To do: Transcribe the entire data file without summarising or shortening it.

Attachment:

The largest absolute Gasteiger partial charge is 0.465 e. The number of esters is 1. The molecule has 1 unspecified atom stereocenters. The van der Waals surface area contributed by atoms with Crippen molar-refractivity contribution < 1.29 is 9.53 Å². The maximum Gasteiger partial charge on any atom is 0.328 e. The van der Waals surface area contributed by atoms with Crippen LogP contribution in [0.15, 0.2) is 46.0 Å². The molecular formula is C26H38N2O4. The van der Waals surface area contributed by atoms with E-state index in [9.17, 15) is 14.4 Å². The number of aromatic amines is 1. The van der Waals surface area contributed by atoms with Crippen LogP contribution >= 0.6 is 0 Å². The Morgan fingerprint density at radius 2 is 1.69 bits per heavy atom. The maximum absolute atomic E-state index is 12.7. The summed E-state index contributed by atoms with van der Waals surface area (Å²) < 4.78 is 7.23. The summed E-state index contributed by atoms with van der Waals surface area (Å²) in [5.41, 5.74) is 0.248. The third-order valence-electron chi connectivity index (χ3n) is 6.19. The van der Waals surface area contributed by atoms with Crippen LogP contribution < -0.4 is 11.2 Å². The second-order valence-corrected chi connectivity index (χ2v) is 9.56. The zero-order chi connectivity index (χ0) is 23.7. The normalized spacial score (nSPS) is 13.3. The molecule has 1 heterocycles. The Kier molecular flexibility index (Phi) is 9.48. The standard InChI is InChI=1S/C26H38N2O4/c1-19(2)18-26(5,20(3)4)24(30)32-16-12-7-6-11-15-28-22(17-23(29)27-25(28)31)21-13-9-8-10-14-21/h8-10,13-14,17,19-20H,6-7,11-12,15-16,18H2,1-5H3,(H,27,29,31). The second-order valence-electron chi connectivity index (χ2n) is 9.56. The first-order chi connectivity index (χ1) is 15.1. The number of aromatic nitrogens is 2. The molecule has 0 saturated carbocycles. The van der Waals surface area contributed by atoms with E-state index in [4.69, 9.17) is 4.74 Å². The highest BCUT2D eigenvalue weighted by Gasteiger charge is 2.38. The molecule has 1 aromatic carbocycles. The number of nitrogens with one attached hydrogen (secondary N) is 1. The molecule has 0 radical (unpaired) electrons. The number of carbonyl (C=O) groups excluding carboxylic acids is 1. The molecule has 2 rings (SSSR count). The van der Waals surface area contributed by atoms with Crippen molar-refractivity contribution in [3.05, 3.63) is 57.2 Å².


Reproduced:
The largest absolute Gasteiger partial charge is 0.465 e. The number of esters is 1. The molecule has 1 unspecified atom stereocenters. The van der Waals surface area contributed by atoms with Crippen molar-refractivity contribution < 1.29 is 9.53 Å². The maximum Gasteiger partial charge on any atom is 0.328 e. The van der Waals surface area contributed by atoms with Crippen LogP contribution in [0.15, 0.2) is 46.0 Å². The molecular formula is C26H38N2O4. The van der Waals surface area contributed by atoms with E-state index in [9.17, 15) is 14.4 Å². The number of aromatic amines is 1. The van der Waals surface area contributed by atoms with Crippen LogP contribution >= 0.6 is 0 Å². The Morgan fingerprint density at radius 2 is 1.69 bits per heavy atom. The maximum absolute atomic E-state index is 12.7. The summed E-state index contributed by atoms with van der Waals surface area (Å²) < 4.78 is 7.23. The summed E-state index contributed by atoms with van der Waals surface area (Å²) in [5.41, 5.74) is 0.248. The third-order valence-electron chi connectivity index (χ3n) is 6.19. The van der Waals surface area contributed by atoms with Crippen LogP contribution < -0.4 is 11.2 Å². The second-order valence-corrected chi connectivity index (χ2v) is 9.56. The zero-order chi connectivity index (χ0) is 23.7. The normalized spacial score (nSPS) is 13.3. The molecule has 1 heterocycles. The Kier molecular flexibility index (Phi) is 9.48. The standard InChI is InChI=1S/C26H38N2O4/c1-19(2)18-26(5,20(3)4)24(30)32-16-12-7-6-11-15-28-22(17-23(29)27-25(28)31)21-13-9-8-10-14-21/h8-10,13-14,17,19-20H,6-7,11-12,15-16,18H2,1-5H3,(H,27,29,31). The second-order valence-electron chi connectivity index (χ2n) is 9.56. The first-order chi connectivity index (χ1) is 15.1. The number of aromatic nitrogens is 2. The molecule has 0 saturated carbocycles. The van der Waals surface area contributed by atoms with E-state index in [4.69, 9.17) is 4.74 Å². The highest BCUT2D eigenvalue weighted by Gasteiger charge is 2.38. The molecule has 1 aromatic carbocycles. The number of nitrogens with one attached hydrogen (secondary N) is 1. The molecule has 0 radical (unpaired) electrons. The number of carbonyl (C=O) groups excluding carboxylic acids is 1. The molecule has 2 rings (SSSR count). The van der Waals surface area contributed by atoms with Crippen molar-refractivity contribution in [3.05, 3.63) is 57.2 Å².